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Mobile use going through the roof

In Uncategorized on November 21, 2008 at 11:06 am

Mobile use going through the roof







The Vietnamese telecommunications industry has seen such remarkable expansion over the last few years, that it has been ranked as one of the fastest countries in the world to develop that sector. The country now has 70.4 million telephone subscribers, representing 82 phones per 100 residents. Mobile phone subscribers account for nearly 81 per cent, equivalent to 57 million.


Viet Nam News talks with Nguyen Ba Thuoc, vice general director of the Viet Nam Post and Telecommunication Group (VNPT), the country’s biggest telecom service provider, about the prospects for the telecom industry in Viet Nam along with VNPT’s plan to sustain its dominant position.


 


How does Viet Nam’s telecom industry compare to that of other countries in Southeast Asia? In the next 10 years, can the country become a top player in the region?


In the view of VNPT, Viet Nam’s telecom sector has achieved significant developments over the last 20 years. Now we have a solid foundation for further development.


Viet Nam chose to develop digital technologies starting in the 1980s and has attracted considerable investment from foreign partners. As of August this year, the country had over 70 million telephones nationwide, 6 million internet subscribers with about 23 per cent of the population having access to the internet.


In April this year the successful launch of the telecom satellite Vinasat – 1 marked a new era for the country’s telecom sector and laid a more solid foundation for the sector’s future.


So, we can say that Viet Nam’s telecom sector is currently not behind the region in terms of basic telecom services, especially in terms of the speed of development.


The Government has created a development strategy for the ICT (Information and Communication Technology) sector for 2011-2020, after which the development of the telecom sector will be equal to other countries regionally, while the application of the IT sector will be equal to the average of developed countries following 2011.


 


Capital investment has not been enough to meet the development demand for telecommunications and IT. Is this the main reason for the slow development of Viet Nam’s ICT sector? To meet the development plan, how much capital will VNPT need per year ?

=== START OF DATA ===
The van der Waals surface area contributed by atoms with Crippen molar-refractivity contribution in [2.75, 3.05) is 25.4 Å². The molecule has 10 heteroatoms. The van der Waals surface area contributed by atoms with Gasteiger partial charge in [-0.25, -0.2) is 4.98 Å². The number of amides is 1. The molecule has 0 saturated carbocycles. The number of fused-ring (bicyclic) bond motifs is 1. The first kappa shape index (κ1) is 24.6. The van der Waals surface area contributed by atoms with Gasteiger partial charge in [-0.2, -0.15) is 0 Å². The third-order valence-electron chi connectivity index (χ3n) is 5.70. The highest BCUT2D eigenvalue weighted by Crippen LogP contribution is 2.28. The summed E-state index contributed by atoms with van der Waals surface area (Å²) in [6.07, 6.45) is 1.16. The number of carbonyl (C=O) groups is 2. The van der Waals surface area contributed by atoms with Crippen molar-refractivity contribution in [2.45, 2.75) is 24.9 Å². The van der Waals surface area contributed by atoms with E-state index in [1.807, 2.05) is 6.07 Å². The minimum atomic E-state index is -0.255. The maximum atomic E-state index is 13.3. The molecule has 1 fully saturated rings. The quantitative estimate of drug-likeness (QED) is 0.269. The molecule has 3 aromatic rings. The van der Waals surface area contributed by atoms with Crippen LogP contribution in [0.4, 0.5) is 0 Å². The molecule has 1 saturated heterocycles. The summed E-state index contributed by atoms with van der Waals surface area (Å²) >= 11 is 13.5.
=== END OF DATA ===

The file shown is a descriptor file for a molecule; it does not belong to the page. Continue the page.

If you look at the overall picture of Viet Nam’s economy, ICT is one of the fastest growth sectors. According to the International Telecom Union, in recent years Viet Nam was one of the fastest countries in the world in developing its telecom industry.


In order to build a national telecom infrastructure which is modern and sustainable, we need to have an overall development strategy for other supporting sectors such as electricity, water supply. We must avoid the overlapping of investment, especially in the urban areas.


In fact, one of the major obstacles for the development of the Viet Nam telecom sector is the lack of investment capital. In 2008, VNPT will need some VND20 trillion (US$1.19 billion).


 


Since capital from State budget is not enough to meet the investment demand of VNPT, what is the company doing to seek out other financial resources?


Since early this year, VNPT recognised that it should not depend only on capital from the State Budget, and that the company should seek funding from outside sources such as loans and the stock market, FDI and official development assistance (ODA).


FDI would focus on the development of telecom and internet in urban areas, while ODA on the development in rural and remote areas.


Meanwhile, VNPT also participates in telecom infrastructure projects as a major shareholder, and our company always receives good co-operation from both domestic and foreign partners.


 


How do you compare telecom tariffs in Viet Nam with the other countries in the region ?


The World Bank reported four years ago that the domestic telecom and international phone call tariffs in Viet Nam were on a similar level with other countries in ASEAN (Association of Southeast Asian Nations). An interministerial report in 2004 also stated that telecom tariffs in Viet Nam were lower compared to some countries worldwide.


After four years, we can say that telecom tariffs in Viet Nam have become much more competitive. VNPT in August cut 88 per cent off the international phone call tariff, making Viet Nam one of the cheapest countries to make an international call from.


Meanwhile, taking the tariff for landlines as an example, a subscriber in Viet Nam pays only $4 for 100 minutes of domestic calling per month, one of the lowest levels in the world. —

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